According to news reports, the Obama administration will decide by November 16 whether or not to move the cases of the 9/11 defendants from the Guantánamo military commissions system to U.S. federal courts. It should make this important move and put an end to a shameful era in American history.
I am the mother of Mohammad Salman Hamdani, an NYPD Cadet who died in WTC Tower II, and I am one of the few Americans who have travelled to Guantánamo to observe the proceedings there. At the 9/11 defendants' hearing last month, I witnessed for myself the mess that is Guantánamo "justice." I, and many other 9/11 family members, believe that the only way we can see real justice is to transfer these cases to federal courts and abandon the broken system that has come to symbolize the grave missteps of the last administration.
The military commissions system, even with recently proposed modifications, still falls short of the legal standards that make our criminal justice system capable of delivering reliable justice. Abandoning this system is an abandonment of our values of fairness and justice that so many who died on 9/11 stood for, and that have been the foundation of our democracy for over 200 years. The commissions, which will continue to be tainted by the dark legacy of Guantánamo, will always be doubted and cannot achieve the justice that 9/11 family members and all Americans deserve. Any verdict borne of these proceedings will lack an air of legitimacy and leave us wondering if true justice has been served -- not bring comfort or closure.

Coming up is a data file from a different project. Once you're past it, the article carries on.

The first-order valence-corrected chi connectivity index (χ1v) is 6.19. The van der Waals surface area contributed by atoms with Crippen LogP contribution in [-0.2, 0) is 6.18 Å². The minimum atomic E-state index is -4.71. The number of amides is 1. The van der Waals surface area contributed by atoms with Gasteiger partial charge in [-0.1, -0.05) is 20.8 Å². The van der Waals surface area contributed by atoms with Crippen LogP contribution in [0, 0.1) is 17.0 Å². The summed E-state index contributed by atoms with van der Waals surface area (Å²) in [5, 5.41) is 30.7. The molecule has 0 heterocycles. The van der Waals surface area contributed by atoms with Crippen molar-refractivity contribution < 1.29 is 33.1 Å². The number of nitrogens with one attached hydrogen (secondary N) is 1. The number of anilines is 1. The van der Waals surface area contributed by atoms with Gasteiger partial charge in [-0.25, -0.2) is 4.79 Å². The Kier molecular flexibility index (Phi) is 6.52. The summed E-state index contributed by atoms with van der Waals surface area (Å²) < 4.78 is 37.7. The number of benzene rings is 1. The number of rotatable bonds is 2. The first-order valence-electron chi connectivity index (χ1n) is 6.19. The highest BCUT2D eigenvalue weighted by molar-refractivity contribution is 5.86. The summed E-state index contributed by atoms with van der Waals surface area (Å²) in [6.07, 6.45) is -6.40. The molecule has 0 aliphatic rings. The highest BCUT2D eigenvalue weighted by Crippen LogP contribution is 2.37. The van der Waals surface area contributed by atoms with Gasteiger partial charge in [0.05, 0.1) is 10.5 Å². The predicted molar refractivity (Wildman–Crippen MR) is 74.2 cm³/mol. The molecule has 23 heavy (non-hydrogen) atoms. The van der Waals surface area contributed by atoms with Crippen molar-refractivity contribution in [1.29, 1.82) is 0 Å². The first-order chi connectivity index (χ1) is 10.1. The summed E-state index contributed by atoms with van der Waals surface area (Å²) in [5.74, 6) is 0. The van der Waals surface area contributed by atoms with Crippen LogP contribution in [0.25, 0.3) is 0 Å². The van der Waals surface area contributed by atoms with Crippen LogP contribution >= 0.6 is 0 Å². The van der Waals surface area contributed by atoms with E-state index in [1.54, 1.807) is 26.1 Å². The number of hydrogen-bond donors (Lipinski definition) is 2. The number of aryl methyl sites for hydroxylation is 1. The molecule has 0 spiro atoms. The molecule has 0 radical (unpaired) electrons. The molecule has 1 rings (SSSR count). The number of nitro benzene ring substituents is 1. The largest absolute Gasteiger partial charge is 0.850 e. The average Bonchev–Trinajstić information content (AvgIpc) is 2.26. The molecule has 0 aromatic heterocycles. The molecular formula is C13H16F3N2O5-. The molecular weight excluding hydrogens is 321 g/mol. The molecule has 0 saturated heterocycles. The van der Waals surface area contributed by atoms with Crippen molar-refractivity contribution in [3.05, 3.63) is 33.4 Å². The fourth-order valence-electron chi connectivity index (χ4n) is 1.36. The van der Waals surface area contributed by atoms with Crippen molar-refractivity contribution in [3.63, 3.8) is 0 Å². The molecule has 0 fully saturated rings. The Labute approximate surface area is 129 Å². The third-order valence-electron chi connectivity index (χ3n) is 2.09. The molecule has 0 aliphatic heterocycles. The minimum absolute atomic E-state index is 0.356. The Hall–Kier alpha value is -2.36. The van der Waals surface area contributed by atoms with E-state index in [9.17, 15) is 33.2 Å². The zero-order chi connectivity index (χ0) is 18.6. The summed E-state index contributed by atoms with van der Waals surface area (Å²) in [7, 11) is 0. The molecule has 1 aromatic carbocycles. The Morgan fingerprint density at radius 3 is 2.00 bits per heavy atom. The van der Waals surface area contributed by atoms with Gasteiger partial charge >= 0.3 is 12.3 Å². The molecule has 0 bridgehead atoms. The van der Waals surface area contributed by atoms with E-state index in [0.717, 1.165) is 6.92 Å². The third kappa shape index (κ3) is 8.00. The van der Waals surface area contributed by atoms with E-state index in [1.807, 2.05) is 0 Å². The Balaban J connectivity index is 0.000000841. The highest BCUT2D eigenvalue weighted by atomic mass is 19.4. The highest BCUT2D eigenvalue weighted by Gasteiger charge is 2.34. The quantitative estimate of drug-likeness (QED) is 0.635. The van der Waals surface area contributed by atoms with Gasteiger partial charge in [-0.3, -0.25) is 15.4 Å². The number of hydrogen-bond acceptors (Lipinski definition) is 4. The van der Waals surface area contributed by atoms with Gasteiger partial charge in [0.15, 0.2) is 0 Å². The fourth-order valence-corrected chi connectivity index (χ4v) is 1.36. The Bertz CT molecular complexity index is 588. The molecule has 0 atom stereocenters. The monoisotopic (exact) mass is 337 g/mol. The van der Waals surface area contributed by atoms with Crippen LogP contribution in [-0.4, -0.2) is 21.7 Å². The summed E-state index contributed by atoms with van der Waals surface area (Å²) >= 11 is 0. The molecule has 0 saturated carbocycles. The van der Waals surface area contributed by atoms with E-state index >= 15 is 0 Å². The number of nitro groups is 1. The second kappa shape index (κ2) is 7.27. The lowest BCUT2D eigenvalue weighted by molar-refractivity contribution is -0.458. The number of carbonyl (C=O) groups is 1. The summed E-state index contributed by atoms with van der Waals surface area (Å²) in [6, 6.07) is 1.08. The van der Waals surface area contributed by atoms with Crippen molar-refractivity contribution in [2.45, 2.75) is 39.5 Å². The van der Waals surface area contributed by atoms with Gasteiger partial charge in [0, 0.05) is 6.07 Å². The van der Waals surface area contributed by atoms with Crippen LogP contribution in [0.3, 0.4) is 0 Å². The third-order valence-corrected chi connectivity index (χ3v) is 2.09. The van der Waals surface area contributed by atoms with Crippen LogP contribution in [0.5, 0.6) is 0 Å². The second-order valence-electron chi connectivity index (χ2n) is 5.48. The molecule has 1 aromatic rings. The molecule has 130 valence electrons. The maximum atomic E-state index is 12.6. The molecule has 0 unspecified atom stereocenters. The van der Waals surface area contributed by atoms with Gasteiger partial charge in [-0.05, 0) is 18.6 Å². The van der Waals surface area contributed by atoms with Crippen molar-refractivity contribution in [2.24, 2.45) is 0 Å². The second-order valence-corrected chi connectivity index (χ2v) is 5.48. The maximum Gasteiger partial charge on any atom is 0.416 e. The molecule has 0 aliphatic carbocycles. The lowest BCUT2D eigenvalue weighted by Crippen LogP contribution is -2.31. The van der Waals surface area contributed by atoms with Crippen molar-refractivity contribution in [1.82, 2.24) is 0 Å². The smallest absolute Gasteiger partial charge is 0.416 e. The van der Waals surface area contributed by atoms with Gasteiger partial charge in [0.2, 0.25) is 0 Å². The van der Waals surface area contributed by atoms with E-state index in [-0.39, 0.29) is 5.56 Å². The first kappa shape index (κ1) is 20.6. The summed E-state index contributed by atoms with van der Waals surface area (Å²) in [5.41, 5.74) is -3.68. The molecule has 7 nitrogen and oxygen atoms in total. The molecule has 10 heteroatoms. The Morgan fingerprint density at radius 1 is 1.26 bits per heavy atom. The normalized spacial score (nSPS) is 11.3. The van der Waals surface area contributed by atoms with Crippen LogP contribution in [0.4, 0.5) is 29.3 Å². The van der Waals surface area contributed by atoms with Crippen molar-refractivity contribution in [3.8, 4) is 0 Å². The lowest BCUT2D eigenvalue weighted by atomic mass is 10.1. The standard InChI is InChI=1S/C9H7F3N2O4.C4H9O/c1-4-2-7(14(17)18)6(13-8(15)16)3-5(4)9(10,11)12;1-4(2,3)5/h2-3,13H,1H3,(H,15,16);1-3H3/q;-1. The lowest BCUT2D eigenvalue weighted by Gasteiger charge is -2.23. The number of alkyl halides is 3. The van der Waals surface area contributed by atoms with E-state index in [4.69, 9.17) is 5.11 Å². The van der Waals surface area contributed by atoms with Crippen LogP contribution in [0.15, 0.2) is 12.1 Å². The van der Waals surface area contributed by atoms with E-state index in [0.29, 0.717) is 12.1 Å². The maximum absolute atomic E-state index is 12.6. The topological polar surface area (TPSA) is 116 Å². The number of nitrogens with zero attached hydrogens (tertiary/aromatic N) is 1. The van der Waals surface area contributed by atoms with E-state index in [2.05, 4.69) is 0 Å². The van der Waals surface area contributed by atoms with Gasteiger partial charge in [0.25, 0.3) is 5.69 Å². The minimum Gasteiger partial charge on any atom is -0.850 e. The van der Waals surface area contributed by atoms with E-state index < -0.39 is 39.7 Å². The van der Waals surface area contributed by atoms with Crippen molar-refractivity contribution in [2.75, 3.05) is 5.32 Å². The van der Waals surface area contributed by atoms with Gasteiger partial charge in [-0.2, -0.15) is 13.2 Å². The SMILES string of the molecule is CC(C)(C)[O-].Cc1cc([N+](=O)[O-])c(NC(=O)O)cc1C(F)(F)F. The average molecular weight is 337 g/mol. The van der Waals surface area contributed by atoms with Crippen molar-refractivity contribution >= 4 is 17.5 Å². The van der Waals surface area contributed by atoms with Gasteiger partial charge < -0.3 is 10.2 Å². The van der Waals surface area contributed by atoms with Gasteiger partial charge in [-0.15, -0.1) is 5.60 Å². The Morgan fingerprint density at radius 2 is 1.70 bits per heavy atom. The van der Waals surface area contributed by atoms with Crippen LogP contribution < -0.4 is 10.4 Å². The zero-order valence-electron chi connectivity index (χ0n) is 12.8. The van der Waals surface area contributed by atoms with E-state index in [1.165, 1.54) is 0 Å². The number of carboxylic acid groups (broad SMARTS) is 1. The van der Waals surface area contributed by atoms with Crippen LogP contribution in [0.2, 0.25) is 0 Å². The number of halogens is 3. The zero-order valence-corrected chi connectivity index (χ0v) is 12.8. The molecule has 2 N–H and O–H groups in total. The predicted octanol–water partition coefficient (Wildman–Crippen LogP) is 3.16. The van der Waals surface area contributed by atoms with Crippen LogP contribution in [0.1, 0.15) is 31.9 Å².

On the other hand, we know that U.S. federal courts can handle terrorism cases while upholding the rule of law and protecting our values. The Guantánamo military commissions have produced only three terrorism-related convictions in seven years, while our federal courts have successfully prosecuted dozens of terrorism suspects -- including "Blind Sheik" Omar Abdel-Rahman, 9/11 conspirator Zacaraias Moussoui and "Shoe Bomber" Richard Reid. There is no reason these same courts couldn't securely manage the Guantánamo terrorism cases.
Moving these trials to our federal courts would also allow us to achieve American justice on American soil, and would make it much easier for people like me to attend. Having that opportunity is very important to many 9/11 family members.
Some people have expressed concern that moving the trials to federal courts would delay the prosecutions for several years. But keeping them at Guantánamo would only lead to further legal challenges and interruptions due to the ad hoc nature of the system there and its troubled history. Even if the military commissions WERE able to proceed at a faster pace than they have so far, trading justice for expediency is not the American way
President Obama's pledge to close Guantánamo was encouraging. Along with that should come the end of the commission system that goes with it. The time for justice in these cases has arrived.